The accusations and claims are flying fast, but what's fact and what's fiction? We've taken a look at eight of the headline grabbers to find out where the truth lies.

1. Political Puralism

CLAIM: "The refusal of the authorities to sanction the Azadlig bloc's rally in the center of Baku is a gross violation of the Constitution, the Election Code and the law on freedom of assembly. The authorities are trying to restrict Azadlig's election campaign."

- Musavat Party Chairman/Azadlig leader Isa Gambar
(September 30, 2005, Yeni Musavat newspaper)

FACT: The Baku city government argues that it is not trying to restrict Azadlig's election campaign since it has offered the bloc several sites for their rallies in the capital city's outskirts. Azadlig, however, has rejected these offers. The bloc bases its argument on Article 49 of the Azerbaijani Constitution, which specifies that "Everyone has the right, having notified [the] respective governmental bodies in advance, [to] peacefully and without arms, meet with other people, organize meetings, demonstrations, processions, [and] place pickets." Article 2.6.5 of the Election Code calls on election participants "not to obstruct pre-election mass activities," while the law on freedom of assembly states that bans on rallies must be "a measure of last resort."

2. Press Freedoms

CLAIM: "The Azerbaijani authorities have established full control over the mass media. There is no independent TV channel in Azerbaijan. All attempts to create these have failed. The authorities do not register them as legal entities, do not give licenses and do not provide [broadcast] frequencies. The Ministry of Communications is supposed to publish a list of frequencies available for tender. However, they violate the law and do not publish them."

- Rashid Hajily, Independent candidate in #23 Nasimi-Sabail constituency, promoted by YeS bloc (September 10 conference on election coverage and media ethics code organized by Council of Europe and presidential administration)

FACT: Multiple pro-opposition print outlets do, in fact, exist in Azerbaijan, and in 2005, public television - intended as an unbiased information source - also began broadcasting. Azerbaijan has nine regional and four national private TV channels, but options for new television channels are limited. Although the Ministry of Communications now possesses a frequency map that would allow it to publish a list of available broadcast frequencies, the list has not yet been published. The National Television and Radio Council states that it cannot obtain the list from the ministry's State Frequency Committee.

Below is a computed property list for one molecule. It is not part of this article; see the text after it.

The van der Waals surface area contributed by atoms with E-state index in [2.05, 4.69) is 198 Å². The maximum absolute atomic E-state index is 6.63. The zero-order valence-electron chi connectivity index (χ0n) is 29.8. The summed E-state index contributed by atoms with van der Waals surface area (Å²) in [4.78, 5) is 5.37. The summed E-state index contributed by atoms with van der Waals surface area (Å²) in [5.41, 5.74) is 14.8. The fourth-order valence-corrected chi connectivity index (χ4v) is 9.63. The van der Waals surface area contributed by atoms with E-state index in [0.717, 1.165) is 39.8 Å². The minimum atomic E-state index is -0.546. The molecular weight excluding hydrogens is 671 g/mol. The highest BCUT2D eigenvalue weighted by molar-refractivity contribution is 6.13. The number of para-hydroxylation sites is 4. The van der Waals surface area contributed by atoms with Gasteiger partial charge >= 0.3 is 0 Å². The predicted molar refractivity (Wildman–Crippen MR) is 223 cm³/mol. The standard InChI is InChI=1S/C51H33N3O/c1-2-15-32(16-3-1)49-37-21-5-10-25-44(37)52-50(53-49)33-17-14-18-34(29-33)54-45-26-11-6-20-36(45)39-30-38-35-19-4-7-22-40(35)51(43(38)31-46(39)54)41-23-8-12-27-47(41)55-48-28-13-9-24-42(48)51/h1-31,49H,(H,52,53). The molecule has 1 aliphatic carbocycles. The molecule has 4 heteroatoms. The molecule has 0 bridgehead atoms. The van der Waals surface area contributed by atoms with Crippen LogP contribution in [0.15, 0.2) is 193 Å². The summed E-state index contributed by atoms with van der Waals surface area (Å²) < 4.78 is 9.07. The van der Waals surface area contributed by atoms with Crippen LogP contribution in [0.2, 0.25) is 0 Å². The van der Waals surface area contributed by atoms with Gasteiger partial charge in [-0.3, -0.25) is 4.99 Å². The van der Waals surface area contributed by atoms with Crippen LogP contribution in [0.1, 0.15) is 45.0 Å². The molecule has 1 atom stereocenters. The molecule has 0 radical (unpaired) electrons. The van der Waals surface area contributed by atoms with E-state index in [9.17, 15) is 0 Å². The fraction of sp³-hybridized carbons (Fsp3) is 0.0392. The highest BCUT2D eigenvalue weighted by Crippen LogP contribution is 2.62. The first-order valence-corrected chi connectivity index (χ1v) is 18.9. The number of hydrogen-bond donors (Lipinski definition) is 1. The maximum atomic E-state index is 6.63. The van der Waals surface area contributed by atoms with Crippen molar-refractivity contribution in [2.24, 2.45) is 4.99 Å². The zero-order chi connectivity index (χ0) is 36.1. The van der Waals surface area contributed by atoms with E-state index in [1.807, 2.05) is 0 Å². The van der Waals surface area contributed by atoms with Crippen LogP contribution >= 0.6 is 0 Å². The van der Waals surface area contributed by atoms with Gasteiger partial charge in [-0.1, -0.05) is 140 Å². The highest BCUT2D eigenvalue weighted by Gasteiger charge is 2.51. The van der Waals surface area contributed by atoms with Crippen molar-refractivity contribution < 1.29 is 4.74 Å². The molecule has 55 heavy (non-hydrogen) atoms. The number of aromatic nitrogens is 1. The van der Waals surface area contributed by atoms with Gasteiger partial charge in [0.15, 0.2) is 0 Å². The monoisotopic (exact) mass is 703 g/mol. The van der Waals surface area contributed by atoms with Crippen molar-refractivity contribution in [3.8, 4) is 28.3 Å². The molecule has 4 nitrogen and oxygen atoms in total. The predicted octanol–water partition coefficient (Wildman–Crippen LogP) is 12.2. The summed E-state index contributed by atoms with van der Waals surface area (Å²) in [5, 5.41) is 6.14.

3. Nagorno Karabakh

CLAIM: "The Azerbaijani government does nothing for the solution of the Nagorno-Karabakh conflict. Our territories are still under Armenian occupation, our army still wallowing in corruption, and people have no knowledge of the negotiations between the presidents of Azerbaijan and Armenia within the framework of the OSCE Minsk Group for resolution of the conflict."

-- Akif Nagi, chairman of the Karabakh Liberation Oraganization, an Azadlig candidate for Baku's #16 Second Yasamal constituency (Promotional article, Yeni Musavat newspaper, October 12)

FACT: The government has not been inactive on the issue of Nagorno Karabakh. At every public appearance, President Ilham Aliyev talks about official efforts to solve the conflict, Azerbaijan's most troublesome problem. Negotiations via the OSCE's Minsk Group remain ongoing and international mediators express optimism about the chances for a resolution. In 2005, President Aliyev met twice with Armenian President Robert Kocharian on the issue; the two countries' foreign ministers also hold regular negotiations, in addition to talks overseen by the OSCE.

4. Oil Industry

CLAIM: "Parliament has no control over the management of oil revenues. Most oil revenues are collected by the State Oil Company of Azerbaijan Republic (SOCAR). During the past five years, SOCAR has never been audited. The opportunities for public control over oil revenues are very limited. "

- Gubad Ibadoglu, Azadlig candidate in #84 Fizuli constituency; chairman of Musavat Party economic commission (October 22 meeting with voters, Fizuli region)

FACT: Azerbaijan was the first country to join the Extractive Industry Transparency Initiative, and has published reports since 2004 on what payments the government has received since 2003 from foreign energy companies for exploitation of Azerbaijan's oil fields. Parliament's control over oil revenues is, however, quite weak. The president has control over the State Oil Fund's assets, and can use money from the Fund without parliament's approval. SOCAR is a closed organization and rarely audited. As Ibadoglu states, the company has not been audited during the last five years.

5. Social Welfare

CLAIM: "Every year the government increases the state budget and social allocations. The draft 2006 budget also proposes a serious increase in allocations for social needs. The salary of [state] budget-funded organizations' employees will rise 33 percent in 2006. The president and the government care about the people."